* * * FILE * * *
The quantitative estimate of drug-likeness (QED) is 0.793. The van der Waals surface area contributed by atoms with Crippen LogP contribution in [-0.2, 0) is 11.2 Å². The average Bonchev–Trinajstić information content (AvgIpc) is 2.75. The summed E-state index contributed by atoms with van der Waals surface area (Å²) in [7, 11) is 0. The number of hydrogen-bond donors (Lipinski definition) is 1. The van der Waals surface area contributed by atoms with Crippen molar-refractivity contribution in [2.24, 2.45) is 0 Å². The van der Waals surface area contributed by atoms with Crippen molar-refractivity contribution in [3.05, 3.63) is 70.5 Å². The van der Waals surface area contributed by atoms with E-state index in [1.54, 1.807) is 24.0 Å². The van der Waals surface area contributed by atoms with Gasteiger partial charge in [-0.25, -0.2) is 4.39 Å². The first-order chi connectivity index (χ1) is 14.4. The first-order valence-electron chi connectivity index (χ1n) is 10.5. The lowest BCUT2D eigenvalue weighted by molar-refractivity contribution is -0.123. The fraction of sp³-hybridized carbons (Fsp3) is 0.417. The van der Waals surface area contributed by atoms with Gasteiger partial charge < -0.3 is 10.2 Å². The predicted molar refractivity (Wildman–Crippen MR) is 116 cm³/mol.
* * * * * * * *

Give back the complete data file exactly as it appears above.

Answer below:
The quantitative estimate of drug-likeness (QED) is 0.793. The van der Waals surface area contributed by atoms with Crippen LogP contribution in [-0.2, 0) is 11.2 Å². The average Bonchev–Trinajstić information content (AvgIpc) is 2.75. The summed E-state index contributed by atoms with van der Waals surface area (Å²) in [7, 11) is 0. The number of hydrogen-bond donors (Lipinski definition) is 1. The van der Waals surface area contributed by atoms with Crippen molar-refractivity contribution in [2.24, 2.45) is 0 Å². The van der Waals surface area contributed by atoms with Crippen molar-refractivity contribution in [3.05, 3.63) is 70.5 Å². The van der Waals surface area contributed by atoms with E-state index in [1.54, 1.807) is 24.0 Å². The van der Waals surface area contributed by atoms with Gasteiger partial charge in [-0.25, -0.2) is 4.39 Å². The first-order chi connectivity index (χ1) is 14.4. The first-order valence-electron chi connectivity index (χ1n) is 10.5. The lowest BCUT2D eigenvalue weighted by molar-refractivity contribution is -0.123. The fraction of sp³-hybridized carbons (Fsp3) is 0.417. The van der Waals surface area contributed by atoms with Gasteiger partial charge < -0.3 is 10.2 Å². The predicted molar refractivity (Wildman–Crippen MR) is 116 cm³/mol.